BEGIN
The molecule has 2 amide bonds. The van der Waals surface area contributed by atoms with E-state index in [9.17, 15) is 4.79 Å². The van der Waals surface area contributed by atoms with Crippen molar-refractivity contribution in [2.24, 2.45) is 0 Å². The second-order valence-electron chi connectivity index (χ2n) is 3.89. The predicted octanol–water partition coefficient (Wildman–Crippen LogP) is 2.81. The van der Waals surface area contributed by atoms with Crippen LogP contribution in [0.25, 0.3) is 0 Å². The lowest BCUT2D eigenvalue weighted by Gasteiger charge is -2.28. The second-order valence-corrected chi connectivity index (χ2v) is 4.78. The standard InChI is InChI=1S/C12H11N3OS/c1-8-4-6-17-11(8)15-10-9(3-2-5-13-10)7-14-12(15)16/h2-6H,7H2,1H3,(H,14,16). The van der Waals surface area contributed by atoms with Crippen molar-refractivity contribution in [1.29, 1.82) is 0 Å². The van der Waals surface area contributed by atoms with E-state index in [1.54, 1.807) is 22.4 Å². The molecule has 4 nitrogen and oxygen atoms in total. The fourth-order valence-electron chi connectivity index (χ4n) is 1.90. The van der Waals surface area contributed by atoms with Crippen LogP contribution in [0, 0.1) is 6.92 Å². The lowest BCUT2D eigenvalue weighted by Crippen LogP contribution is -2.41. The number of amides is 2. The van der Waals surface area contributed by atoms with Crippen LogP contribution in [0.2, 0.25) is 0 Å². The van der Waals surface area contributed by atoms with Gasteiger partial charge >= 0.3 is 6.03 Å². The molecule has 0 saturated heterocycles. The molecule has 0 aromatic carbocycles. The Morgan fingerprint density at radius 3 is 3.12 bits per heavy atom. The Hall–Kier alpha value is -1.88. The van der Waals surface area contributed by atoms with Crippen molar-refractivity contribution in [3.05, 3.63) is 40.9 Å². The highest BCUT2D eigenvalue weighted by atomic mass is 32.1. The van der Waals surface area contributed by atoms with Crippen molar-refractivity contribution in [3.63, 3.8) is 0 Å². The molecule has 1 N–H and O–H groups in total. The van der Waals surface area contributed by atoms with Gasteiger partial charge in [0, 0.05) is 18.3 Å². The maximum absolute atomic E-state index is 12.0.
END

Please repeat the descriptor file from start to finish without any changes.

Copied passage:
The molecule has 2 amide bonds. The van der Waals surface area contributed by atoms with E-state index in [9.17, 15) is 4.79 Å². The van der Waals surface area contributed by atoms with Crippen molar-refractivity contribution in [2.24, 2.45) is 0 Å². The second-order valence-electron chi connectivity index (χ2n) is 3.89. The predicted octanol–water partition coefficient (Wildman–Crippen LogP) is 2.81. The van der Waals surface area contributed by atoms with Crippen LogP contribution in [0.25, 0.3) is 0 Å². The lowest BCUT2D eigenvalue weighted by Gasteiger charge is -2.28. The second-order valence-corrected chi connectivity index (χ2v) is 4.78. The standard InChI is InChI=1S/C12H11N3OS/c1-8-4-6-17-11(8)15-10-9(3-2-5-13-10)7-14-12(15)16/h2-6H,7H2,1H3,(H,14,16). The van der Waals surface area contributed by atoms with Crippen molar-refractivity contribution in [1.29, 1.82) is 0 Å². The van der Waals surface area contributed by atoms with E-state index in [1.54, 1.807) is 22.4 Å². The molecule has 4 nitrogen and oxygen atoms in total. The fourth-order valence-electron chi connectivity index (χ4n) is 1.90. The van der Waals surface area contributed by atoms with Crippen LogP contribution in [0, 0.1) is 6.92 Å². The lowest BCUT2D eigenvalue weighted by Crippen LogP contribution is -2.41. The number of amides is 2. The van der Waals surface area contributed by atoms with Crippen LogP contribution in [0.2, 0.25) is 0 Å². The van der Waals surface area contributed by atoms with Gasteiger partial charge >= 0.3 is 6.03 Å². The molecule has 0 saturated heterocycles. The molecule has 0 aromatic carbocycles. The Morgan fingerprint density at radius 3 is 3.12 bits per heavy atom. The Hall–Kier alpha value is -1.88. The van der Waals surface area contributed by atoms with Crippen molar-refractivity contribution in [3.05, 3.63) is 40.9 Å². The highest BCUT2D eigenvalue weighted by atomic mass is 32.1. The van der Waals surface area contributed by atoms with Crippen molar-refractivity contribution in [3.63, 3.8) is 0 Å². The molecule has 1 N–H and O–H groups in total. The van der Waals surface area contributed by atoms with Gasteiger partial charge in [0, 0.05) is 18.3 Å². The maximum absolute atomic E-state index is 12.0.